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I should say from the beginning that this is not the sort of defence of Arron Banks that’s likely to carry much weight with any hypothetical future popular tribunal considering charges of willful destruction of the prosperity and well-being of the British people. Further, my immediate reaction to his original “True the Roman Empire was effectively destroyed by immigration” tweet was a typical kneejerk academic one – something along the lines of “yes, why don’t we revive Tenney Frank’s ‘Race Mixture in the Roman Empire’ while we’re at it?” – followed by an attempt at getting #BanksHistory trending on Twitter, and I don’t think that was entirely wrong. At the same time, there is something about the way that the battlelines in Banks versus Beard ended up being neatly drawn between ‘ignorant right-wing billionaire combining memories of schoolboy history and Gladiator with current ideological prejudices’ and ‘heroic authoritative Professor just fighting for Truth’ that makes me feel a little uncomfortable.* (more…)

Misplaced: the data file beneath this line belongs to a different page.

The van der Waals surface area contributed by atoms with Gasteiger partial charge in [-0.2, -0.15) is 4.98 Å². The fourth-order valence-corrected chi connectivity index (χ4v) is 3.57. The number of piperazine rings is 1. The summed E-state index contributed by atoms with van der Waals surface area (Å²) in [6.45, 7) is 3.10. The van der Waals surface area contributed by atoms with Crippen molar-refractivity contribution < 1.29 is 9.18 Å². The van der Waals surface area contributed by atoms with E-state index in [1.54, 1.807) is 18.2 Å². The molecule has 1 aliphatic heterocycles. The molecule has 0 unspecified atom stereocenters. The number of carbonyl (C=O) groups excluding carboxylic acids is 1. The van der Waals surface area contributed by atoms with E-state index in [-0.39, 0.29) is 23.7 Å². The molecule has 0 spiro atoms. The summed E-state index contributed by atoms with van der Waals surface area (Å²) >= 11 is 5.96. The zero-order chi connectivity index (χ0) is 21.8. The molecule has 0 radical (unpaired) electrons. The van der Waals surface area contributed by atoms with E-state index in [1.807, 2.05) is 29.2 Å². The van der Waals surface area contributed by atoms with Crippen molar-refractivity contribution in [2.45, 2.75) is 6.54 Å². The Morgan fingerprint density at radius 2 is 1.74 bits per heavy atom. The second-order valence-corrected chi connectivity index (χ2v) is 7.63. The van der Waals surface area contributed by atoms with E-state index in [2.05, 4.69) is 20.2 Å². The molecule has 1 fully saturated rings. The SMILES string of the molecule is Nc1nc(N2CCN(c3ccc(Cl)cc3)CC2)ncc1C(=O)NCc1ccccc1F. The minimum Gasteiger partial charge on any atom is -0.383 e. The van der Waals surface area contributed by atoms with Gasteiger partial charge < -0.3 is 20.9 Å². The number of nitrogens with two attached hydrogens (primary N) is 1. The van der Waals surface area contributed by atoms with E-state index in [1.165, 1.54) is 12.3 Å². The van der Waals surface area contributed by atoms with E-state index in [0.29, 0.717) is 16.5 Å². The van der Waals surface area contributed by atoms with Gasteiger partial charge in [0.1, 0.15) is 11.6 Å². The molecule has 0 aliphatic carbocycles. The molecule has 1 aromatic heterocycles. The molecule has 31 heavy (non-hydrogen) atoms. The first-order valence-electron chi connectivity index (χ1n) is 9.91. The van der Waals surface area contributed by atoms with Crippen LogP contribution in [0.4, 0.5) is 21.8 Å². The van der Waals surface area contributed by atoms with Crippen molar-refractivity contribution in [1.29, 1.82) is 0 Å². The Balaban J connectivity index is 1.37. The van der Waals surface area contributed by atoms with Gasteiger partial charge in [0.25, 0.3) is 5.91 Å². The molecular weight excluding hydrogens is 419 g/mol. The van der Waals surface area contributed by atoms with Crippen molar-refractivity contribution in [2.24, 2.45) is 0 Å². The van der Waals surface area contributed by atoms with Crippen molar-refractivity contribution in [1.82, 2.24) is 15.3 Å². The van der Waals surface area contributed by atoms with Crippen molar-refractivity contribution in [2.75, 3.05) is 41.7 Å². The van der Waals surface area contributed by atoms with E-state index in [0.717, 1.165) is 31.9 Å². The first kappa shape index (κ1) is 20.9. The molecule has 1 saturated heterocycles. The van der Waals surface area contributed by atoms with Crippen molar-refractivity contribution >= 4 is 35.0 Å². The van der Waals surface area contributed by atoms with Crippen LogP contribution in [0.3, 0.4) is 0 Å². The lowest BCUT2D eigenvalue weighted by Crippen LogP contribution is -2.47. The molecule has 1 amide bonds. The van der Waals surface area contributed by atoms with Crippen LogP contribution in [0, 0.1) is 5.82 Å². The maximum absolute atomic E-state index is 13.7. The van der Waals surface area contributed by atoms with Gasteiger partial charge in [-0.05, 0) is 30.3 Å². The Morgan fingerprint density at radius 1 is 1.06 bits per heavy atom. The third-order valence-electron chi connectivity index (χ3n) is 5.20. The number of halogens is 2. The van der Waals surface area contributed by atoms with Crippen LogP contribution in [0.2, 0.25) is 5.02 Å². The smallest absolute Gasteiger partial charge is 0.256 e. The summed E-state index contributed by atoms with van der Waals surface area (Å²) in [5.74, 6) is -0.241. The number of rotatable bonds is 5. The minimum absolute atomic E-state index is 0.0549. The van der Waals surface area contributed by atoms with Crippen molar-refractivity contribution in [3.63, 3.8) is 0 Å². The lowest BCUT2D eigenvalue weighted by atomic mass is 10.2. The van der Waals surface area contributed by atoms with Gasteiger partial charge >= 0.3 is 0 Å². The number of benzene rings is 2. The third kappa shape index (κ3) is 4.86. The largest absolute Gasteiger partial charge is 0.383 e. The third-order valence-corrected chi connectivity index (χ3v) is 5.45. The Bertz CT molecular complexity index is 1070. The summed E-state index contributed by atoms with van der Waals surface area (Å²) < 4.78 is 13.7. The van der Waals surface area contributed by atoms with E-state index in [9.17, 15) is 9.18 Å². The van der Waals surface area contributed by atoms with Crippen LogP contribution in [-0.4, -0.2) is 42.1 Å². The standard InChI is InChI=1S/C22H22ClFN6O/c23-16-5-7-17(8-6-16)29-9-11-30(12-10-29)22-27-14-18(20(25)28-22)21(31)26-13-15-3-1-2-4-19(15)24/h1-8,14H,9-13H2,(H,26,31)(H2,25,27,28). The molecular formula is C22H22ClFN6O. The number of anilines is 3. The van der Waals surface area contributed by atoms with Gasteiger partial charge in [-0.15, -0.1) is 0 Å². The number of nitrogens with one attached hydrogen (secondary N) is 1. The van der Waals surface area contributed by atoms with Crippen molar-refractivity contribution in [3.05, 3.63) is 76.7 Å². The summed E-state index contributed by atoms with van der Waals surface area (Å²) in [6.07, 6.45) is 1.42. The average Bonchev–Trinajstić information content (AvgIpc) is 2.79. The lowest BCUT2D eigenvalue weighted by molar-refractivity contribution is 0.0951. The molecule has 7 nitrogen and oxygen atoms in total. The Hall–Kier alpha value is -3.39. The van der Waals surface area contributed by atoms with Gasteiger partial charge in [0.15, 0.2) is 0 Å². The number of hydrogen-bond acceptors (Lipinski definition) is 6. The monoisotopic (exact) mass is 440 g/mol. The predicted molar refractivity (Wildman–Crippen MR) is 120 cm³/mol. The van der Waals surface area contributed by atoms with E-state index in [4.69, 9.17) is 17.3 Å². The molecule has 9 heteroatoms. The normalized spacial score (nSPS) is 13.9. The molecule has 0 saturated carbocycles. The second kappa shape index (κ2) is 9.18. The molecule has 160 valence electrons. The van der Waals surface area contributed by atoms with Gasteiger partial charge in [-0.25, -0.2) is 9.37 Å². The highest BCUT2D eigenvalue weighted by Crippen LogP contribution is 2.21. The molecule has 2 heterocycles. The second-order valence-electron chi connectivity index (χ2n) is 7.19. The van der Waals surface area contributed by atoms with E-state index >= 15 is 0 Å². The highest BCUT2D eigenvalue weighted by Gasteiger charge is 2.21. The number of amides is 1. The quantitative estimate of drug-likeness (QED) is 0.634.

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How long was the Twentieth Century? If you spend most of your time studying classical antiquity, that may sound like a trick question, but since Eric Hobsbawm published Age of Extremes: the short twentieth century in 1994, the idea that the 19th Century persisted until the shattering of the European political order in 1914 (not a new idea, of course; it’s found in Stefan Zweig’s Die Welt von Gestern, for a start) and the 21st Century began in 1989 with the collapse of Soviet communism has been widely recognised as a useful discussion point, if not as a definitive reading. There’s been a flurry of debate on this issue in the last week, with blogs on the topic from Brad DeLong and Branko Milanovic, plus multi-faceted exchange on the Twitter.* (more…)